Sometimes, we auto enthusiasts forget that more than half of the driving population probably can't tell you what engine they have under the hood, or how many gears their tranny has. They might be able to tell you that the audio system is rockin' however.
I have yet to run into someone when the subject came up about the new f-150's that was aware they would be aluminum bodied. In general, people just don't care.
I probably wouldn't trust a smart car as far as I could push it. Which, I dunno, might be farther than I think!
I too would like to hear the story behind that comment. We have had 5 smart cars, both gas and diesel, for the office. They've been driven (collectively) a lot of miles with no problems of any kind.
In fact of all the people I know of thay have had a smart car, one person was unhappy with it, but they were the type of person who could break an anvil with a rubber hammer. They merely beat the car to death.
They are cool little cars, but not for me because:
MPG not very impressive considering size. Geo Metro's from the mid 90's could hit 40MPG no sweat.
Cost too much for what you get.
No standard trans available.
A Ford Fiesta with the 1 liter 3 banger turbo can be had for less than 17 grand and should be far more engaging to drive with the stick and 120hp.
I would like to get your opinions on my TV and setup.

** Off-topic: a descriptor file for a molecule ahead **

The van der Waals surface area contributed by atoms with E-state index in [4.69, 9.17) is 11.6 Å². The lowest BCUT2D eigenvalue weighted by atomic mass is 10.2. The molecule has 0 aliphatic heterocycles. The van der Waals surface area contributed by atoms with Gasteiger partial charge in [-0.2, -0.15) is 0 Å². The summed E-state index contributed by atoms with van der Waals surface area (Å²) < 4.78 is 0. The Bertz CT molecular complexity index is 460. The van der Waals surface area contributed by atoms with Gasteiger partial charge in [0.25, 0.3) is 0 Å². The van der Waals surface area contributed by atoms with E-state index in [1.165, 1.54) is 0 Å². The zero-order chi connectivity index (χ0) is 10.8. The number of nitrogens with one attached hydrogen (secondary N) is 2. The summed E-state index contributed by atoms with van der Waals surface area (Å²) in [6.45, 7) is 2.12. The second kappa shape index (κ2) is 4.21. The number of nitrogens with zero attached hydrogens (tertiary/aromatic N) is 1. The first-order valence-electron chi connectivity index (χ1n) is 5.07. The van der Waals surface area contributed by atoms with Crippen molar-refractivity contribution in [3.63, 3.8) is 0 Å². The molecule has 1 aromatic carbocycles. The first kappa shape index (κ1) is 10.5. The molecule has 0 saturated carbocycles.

I have a Palomino 18frb TT with a dry weight of 3306# and GVWR of 4750#.
I never tow with full tanks (except Propane, 1 tank). I have a tongue weight rating of 410 #. My TV is a 2005 Ford Sport Trac, 4.0 V6 automatic. I have a tow pkg class 3 with tranny cooler. I always tow with overdrive OFF. The Sport Trac has 125" wheel base which is about 12" more than an Explorer. It is just Me, my Wife, and a 7# Yorkie in the TV. I load one Ice chest (aprox 30#) and a 15# gas grill in the covered bed of the truck. I use a 600# WDH and friction sway bar.
This setup seems to work fine to me as far as towing power and stopping has not been a problem, including a quick stop to avoid hitting a deer last trip. But I have read so much on this site about the right size TV and safety and over taxing your TV, that I began to have concerns.
I would really appreciate your input good, bad, or other, on my setup.
Has anyone else towed with a Sport Trac?
If it's working well for you, in your circumstances, I wouldn't worry about it. You have a longer wheel base than I, and a slightly lighter trailer, even though I've got the V8. Unless you're just looking for a reason to pick up a new 1 ton diesel with 8 million ft. lbs. of torque....and in that case, yep, you need a diesel!